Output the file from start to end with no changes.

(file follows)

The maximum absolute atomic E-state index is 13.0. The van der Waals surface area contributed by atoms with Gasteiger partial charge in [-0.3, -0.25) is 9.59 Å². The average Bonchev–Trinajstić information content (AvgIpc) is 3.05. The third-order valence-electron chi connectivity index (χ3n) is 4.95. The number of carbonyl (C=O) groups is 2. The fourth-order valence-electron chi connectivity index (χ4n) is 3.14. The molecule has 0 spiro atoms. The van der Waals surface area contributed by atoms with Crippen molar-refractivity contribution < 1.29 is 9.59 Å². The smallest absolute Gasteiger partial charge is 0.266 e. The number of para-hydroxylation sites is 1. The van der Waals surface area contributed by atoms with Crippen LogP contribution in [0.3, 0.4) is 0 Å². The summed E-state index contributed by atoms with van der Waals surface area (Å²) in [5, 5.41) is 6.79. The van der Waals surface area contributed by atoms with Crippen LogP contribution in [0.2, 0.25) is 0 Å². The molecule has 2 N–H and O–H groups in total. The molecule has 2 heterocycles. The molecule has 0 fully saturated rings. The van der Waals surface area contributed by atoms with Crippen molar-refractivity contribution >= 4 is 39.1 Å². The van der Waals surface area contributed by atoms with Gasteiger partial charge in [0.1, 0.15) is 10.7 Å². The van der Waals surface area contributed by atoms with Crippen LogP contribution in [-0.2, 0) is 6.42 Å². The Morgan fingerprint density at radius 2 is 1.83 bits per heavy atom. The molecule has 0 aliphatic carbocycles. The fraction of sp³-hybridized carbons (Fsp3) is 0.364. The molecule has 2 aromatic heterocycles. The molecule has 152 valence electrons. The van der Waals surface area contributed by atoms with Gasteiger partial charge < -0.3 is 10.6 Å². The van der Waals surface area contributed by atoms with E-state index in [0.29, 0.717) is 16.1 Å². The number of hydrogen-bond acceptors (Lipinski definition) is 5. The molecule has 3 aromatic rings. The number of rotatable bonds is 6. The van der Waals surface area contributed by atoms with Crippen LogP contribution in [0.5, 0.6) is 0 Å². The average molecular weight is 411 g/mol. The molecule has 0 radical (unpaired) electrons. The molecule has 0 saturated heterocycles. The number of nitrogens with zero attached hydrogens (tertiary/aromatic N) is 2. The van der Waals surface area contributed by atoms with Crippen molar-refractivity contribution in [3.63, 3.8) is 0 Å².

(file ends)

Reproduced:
The maximum absolute atomic E-state index is 13.0. The van der Waals surface area contributed by atoms with Gasteiger partial charge in [-0.3, -0.25) is 9.59 Å². The average Bonchev–Trinajstić information content (AvgIpc) is 3.05. The third-order valence-electron chi connectivity index (χ3n) is 4.95. The number of carbonyl (C=O) groups is 2. The fourth-order valence-electron chi connectivity index (χ4n) is 3.14. The molecule has 0 spiro atoms. The van der Waals surface area contributed by atoms with Crippen molar-refractivity contribution < 1.29 is 9.59 Å². The smallest absolute Gasteiger partial charge is 0.266 e. The number of para-hydroxylation sites is 1. The van der Waals surface area contributed by atoms with Crippen LogP contribution in [0.3, 0.4) is 0 Å². The summed E-state index contributed by atoms with van der Waals surface area (Å²) in [5, 5.41) is 6.79. The van der Waals surface area contributed by atoms with Crippen LogP contribution in [0.2, 0.25) is 0 Å². The molecule has 2 N–H and O–H groups in total. The molecule has 2 heterocycles. The molecule has 0 fully saturated rings. The van der Waals surface area contributed by atoms with Crippen molar-refractivity contribution >= 4 is 39.1 Å². The van der Waals surface area contributed by atoms with Gasteiger partial charge in [0.1, 0.15) is 10.7 Å². The van der Waals surface area contributed by atoms with Crippen LogP contribution in [-0.2, 0) is 6.42 Å². The Morgan fingerprint density at radius 2 is 1.83 bits per heavy atom. The molecule has 0 aliphatic carbocycles. The fraction of sp³-hybridized carbons (Fsp3) is 0.364. The molecule has 2 aromatic heterocycles. The molecule has 152 valence electrons. The van der Waals surface area contributed by atoms with Gasteiger partial charge < -0.3 is 10.6 Å². The van der Waals surface area contributed by atoms with E-state index in [0.29, 0.717) is 16.1 Å². The number of hydrogen-bond acceptors (Lipinski definition) is 5. The molecule has 3 aromatic rings. The number of rotatable bonds is 6. The van der Waals surface area contributed by atoms with Crippen LogP contribution in [0.5, 0.6) is 0 Å². The average molecular weight is 411 g/mol. The molecule has 0 radical (unpaired) electrons. The molecule has 0 saturated heterocycles. The number of nitrogens with zero attached hydrogens (tertiary/aromatic N) is 2. The van der Waals surface area contributed by atoms with Crippen molar-refractivity contribution in [3.63, 3.8) is 0 Å².